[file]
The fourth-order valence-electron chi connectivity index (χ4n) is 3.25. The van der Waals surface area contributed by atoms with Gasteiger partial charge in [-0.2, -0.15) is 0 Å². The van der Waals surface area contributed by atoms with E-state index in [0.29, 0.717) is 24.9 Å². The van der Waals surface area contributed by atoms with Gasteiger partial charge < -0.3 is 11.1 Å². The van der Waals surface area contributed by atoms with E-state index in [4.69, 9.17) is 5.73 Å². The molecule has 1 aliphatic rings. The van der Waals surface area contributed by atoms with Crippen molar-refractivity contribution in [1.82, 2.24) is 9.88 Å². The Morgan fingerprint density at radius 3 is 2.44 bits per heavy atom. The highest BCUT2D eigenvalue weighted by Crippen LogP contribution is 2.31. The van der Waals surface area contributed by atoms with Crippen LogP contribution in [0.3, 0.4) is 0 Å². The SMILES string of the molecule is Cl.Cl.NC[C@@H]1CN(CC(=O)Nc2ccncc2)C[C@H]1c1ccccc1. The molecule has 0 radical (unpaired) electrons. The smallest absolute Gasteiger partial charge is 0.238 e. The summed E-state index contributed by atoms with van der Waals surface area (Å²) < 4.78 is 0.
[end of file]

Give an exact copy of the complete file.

The fourth-order valence-electron chi connectivity index (χ4n) is 3.25. The van der Waals surface area contributed by atoms with Gasteiger partial charge in [-0.2, -0.15) is 0 Å². The van der Waals surface area contributed by atoms with E-state index in [0.29, 0.717) is 24.9 Å². The van der Waals surface area contributed by atoms with Gasteiger partial charge < -0.3 is 11.1 Å². The van der Waals surface area contributed by atoms with E-state index in [4.69, 9.17) is 5.73 Å². The molecule has 1 aliphatic rings. The van der Waals surface area contributed by atoms with Crippen molar-refractivity contribution in [1.82, 2.24) is 9.88 Å². The Morgan fingerprint density at radius 3 is 2.44 bits per heavy atom. The highest BCUT2D eigenvalue weighted by Crippen LogP contribution is 2.31. The van der Waals surface area contributed by atoms with Crippen LogP contribution in [0.3, 0.4) is 0 Å². The SMILES string of the molecule is Cl.Cl.NC[C@@H]1CN(CC(=O)Nc2ccncc2)C[C@H]1c1ccccc1. The molecule has 0 radical (unpaired) electrons. The smallest absolute Gasteiger partial charge is 0.238 e. The summed E-state index contributed by atoms with van der Waals surface area (Å²) < 4.78 is 0.